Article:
Taiwan: Gain-Filter, Filter-Gain
We now have 5 seconds of Taiwan data and we zeroed the bad hydrophones. In this chapter we will
apply spherical divergence correction, then band-pass filter the data. We will also
apply a band-pass filter, then apply spherical divergence correction. We will compare gathers from these two paths and consider whether one path is better.
To determine which exponential gain to apply to the line of CMPs, we will apply gain to two shot gathers: 820 and 930̤ We window them from the 2-D line:
We will determine a tpow value for sugain by using script igain (Section 10.5), option T. Below is the user area of igain.sh changed for the Taiwan data.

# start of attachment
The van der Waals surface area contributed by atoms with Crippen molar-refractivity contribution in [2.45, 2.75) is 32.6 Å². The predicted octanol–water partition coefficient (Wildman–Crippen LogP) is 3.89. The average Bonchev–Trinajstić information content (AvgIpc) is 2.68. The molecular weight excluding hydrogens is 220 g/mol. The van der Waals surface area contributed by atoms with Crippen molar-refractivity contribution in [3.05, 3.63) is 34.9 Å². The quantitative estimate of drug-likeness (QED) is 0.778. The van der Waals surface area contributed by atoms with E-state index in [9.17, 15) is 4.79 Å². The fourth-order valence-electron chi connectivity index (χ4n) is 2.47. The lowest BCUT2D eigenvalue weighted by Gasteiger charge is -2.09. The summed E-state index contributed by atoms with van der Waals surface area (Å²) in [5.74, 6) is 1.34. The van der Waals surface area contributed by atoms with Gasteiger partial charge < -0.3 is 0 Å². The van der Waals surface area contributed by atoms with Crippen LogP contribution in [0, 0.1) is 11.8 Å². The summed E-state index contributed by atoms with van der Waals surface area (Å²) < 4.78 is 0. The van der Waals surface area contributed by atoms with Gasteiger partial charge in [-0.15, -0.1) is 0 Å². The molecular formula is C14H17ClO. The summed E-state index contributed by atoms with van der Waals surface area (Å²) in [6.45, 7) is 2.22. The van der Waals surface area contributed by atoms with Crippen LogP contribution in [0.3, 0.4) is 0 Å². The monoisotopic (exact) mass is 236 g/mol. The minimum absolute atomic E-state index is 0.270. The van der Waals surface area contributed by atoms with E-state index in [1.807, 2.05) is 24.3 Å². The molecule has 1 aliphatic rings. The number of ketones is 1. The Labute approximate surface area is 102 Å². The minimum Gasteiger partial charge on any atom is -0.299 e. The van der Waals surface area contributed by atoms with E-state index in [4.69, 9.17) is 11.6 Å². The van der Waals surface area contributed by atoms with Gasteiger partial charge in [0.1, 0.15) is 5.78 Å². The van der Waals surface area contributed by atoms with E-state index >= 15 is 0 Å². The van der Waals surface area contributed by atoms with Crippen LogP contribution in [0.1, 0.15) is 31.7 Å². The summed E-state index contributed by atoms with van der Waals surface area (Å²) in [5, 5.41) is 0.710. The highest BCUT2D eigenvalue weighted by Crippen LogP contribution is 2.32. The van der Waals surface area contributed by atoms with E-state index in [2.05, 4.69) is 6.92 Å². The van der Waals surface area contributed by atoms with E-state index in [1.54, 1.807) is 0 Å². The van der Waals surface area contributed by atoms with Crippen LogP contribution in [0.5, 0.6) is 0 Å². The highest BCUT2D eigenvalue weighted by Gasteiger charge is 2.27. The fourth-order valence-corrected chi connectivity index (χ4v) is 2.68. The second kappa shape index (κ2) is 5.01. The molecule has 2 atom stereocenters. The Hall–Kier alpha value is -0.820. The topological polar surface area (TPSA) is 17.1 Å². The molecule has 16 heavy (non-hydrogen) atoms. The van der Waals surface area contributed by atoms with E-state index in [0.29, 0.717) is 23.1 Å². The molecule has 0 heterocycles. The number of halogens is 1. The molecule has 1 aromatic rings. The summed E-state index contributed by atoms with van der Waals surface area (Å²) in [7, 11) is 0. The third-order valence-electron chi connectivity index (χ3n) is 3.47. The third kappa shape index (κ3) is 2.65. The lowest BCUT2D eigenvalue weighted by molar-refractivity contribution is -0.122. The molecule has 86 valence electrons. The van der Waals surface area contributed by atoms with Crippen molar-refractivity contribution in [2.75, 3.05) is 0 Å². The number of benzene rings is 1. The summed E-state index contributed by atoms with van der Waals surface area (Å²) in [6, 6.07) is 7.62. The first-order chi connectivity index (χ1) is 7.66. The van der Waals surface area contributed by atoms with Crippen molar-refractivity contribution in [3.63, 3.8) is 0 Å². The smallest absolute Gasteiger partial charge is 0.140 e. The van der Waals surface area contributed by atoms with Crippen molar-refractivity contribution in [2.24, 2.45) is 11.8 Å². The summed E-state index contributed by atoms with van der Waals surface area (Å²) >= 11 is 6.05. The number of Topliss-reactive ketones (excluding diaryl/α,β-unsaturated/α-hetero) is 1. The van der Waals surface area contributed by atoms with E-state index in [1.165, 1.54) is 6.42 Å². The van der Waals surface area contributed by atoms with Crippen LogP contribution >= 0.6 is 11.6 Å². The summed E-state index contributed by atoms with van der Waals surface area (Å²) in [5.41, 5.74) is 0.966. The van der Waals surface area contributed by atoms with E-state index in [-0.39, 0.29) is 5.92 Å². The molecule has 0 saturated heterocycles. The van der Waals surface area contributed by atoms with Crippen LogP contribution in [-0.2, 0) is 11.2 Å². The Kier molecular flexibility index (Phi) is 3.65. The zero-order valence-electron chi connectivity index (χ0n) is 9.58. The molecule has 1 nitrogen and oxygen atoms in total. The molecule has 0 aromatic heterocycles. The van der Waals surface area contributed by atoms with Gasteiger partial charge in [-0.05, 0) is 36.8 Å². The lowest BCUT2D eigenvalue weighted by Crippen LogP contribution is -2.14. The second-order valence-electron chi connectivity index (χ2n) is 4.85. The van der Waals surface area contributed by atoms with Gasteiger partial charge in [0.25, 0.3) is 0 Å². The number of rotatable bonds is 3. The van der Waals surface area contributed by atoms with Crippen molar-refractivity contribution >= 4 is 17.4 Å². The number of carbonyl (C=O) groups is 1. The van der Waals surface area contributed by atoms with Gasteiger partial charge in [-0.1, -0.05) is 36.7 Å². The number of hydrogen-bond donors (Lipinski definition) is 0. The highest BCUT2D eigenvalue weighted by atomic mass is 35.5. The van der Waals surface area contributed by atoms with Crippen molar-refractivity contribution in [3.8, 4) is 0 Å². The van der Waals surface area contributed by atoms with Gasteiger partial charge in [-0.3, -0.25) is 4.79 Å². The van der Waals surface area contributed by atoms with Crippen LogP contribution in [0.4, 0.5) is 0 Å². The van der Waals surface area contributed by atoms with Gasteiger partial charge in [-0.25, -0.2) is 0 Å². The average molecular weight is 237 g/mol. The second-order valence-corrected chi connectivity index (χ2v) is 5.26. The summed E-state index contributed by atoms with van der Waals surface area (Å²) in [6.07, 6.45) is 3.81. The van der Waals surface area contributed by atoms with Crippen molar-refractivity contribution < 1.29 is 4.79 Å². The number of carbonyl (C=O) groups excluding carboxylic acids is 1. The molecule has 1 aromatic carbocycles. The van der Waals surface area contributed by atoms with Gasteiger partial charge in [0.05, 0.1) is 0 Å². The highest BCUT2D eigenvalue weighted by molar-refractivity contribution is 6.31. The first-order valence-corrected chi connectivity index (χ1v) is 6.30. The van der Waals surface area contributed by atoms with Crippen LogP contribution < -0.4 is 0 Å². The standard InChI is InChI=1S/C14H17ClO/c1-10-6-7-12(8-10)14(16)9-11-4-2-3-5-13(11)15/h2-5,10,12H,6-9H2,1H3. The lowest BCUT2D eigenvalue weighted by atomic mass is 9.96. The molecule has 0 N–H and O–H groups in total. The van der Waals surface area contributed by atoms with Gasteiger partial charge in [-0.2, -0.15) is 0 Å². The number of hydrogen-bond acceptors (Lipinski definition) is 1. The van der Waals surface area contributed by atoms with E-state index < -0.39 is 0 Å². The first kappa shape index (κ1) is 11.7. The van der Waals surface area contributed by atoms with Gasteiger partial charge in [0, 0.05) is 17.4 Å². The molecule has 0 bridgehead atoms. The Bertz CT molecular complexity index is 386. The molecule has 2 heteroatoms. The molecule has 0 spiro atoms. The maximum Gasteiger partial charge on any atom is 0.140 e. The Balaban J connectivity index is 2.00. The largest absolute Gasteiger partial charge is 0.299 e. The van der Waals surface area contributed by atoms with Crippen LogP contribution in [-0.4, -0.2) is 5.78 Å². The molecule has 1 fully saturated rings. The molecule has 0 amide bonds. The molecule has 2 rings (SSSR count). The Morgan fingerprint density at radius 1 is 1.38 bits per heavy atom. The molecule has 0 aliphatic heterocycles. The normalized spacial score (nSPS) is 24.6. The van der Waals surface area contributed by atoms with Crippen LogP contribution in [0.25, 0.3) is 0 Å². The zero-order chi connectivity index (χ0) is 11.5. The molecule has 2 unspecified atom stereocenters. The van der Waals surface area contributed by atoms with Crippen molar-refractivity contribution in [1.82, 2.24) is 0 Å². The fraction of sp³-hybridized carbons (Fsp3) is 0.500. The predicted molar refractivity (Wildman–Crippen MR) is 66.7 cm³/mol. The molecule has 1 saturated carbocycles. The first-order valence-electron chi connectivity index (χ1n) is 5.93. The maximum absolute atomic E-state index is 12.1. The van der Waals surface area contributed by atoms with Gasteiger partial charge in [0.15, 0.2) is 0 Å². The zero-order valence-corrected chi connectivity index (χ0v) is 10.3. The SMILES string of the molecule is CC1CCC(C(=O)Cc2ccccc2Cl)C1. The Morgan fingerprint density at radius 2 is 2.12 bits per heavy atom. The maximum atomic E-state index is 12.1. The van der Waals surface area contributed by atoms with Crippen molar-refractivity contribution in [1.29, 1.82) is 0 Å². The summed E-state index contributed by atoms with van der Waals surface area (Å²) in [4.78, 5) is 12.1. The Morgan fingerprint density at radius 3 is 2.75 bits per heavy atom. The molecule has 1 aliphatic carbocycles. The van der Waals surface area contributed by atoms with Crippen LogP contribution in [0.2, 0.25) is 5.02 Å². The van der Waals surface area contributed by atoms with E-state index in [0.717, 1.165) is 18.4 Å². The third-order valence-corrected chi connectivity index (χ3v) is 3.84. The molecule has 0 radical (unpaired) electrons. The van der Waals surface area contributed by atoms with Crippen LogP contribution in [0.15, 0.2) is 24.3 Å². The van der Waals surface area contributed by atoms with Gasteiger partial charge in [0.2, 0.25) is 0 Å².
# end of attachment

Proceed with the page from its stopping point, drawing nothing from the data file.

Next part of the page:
The script creates three displays:
a wiggle plot of the file,
a decibel (dB) ximage plot of the user-selected trace(s), and
an amplitude graph of the user-selected trace(s). Remember:
The script applies gain to the entire file, but only the user-selected trace or traces are used to create the second and third displays.
The user is asked to supply the name of a key (offset, tracr, etc.) and corresponding key minimum and key maximum values for the second and third displays.
We selected key tracf and supplied tracf values 92 93 for both shot gathers, based on our displays in Chapter 12.
After several trials, we decide to use a spherical divergence correction of 1.8 (Figures 13.1 and 13.2).
We apply spherical divergence correction with the command below.
To select frequencies